One of the things Walker echoed Trump on was the idea to do away with the constitutional amendment allowing birthright citizenship. Walker said that we needed to stop following this amendment in order to follow the law.
Yeah, it doesn't make any more sense to me either.
Anyway, true to his real nature, Walker has again started to waffle on his position, saying he didn't really mean what he said and blamed this gaffe on being tired:
But Walker sidestepped when asked where he stood now. “In both of these instances, what I’ve said and I pointed it out, I did a three-and-a-half hour gaggle, so there was bits and pieces of people interrupting, while we were taking questions along the way,” the GOP presidential candidate said.Now, given the fact that the only consistency with Walker's immigration stance is his inconsistency, and seeing how he is going to need a lot of money to stay in the race - not to mention his own personal financial problems - Walker might want to see if he can pick up a sponsor to help him as he goes traveling the country:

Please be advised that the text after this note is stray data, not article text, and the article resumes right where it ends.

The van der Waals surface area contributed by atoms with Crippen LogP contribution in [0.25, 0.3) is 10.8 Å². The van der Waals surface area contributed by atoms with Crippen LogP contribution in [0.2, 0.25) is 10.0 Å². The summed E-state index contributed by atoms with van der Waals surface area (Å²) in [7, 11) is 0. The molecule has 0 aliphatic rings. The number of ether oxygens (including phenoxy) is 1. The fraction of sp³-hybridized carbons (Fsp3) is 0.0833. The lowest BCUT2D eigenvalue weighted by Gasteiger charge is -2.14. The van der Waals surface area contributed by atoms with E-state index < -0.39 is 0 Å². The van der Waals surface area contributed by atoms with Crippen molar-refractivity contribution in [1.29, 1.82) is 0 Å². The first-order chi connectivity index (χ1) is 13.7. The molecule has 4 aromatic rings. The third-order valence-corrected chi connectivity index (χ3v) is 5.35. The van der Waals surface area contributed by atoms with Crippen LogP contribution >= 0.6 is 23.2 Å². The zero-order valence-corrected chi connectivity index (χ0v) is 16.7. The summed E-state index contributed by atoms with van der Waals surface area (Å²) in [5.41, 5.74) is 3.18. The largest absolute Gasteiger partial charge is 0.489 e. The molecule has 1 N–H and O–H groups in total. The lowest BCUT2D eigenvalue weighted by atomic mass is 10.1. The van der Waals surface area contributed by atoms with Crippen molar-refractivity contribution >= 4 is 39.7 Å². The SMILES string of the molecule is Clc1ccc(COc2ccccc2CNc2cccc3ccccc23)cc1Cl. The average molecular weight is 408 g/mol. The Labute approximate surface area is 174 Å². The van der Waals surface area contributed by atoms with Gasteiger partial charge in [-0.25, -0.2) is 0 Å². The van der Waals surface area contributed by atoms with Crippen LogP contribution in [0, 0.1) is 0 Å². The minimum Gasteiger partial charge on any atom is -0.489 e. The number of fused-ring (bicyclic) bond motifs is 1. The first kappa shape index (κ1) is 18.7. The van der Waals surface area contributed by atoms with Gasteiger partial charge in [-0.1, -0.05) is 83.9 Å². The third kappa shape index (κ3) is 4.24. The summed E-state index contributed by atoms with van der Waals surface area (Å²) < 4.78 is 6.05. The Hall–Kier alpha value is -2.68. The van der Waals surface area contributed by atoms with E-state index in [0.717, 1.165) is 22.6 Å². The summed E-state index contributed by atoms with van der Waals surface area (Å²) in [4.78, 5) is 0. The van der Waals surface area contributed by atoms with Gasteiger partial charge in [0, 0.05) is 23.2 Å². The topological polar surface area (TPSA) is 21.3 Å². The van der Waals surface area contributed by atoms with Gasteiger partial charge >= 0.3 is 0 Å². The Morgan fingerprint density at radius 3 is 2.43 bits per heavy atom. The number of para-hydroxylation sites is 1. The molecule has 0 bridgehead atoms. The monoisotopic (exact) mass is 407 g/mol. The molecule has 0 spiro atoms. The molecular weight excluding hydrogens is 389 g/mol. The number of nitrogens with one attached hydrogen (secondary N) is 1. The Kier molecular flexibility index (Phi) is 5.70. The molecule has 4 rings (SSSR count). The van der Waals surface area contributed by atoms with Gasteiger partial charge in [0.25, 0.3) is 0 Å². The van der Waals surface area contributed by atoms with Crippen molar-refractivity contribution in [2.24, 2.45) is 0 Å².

In general, when it comes to a policy position on immigration, Walker just hasn’t figured out where he lands. As county executive in Milwaukee County between 2002 and 2006, he twice signed resolutions backing programs that would have granted legal status to undocumented immigrants. He told the Wausau Daily Herald editorial board in 2013 that “it makes sense” for some immigrants to get on a pathway to citizenship “with the right penalties and waiting periods and meet the requirements.” Some donors say that he privately told them that he supported a pathway to citizenship, though his spokesperson has consistently denied that.
|Image courtesy of Blue Gal Fran at|
Crooks and Liars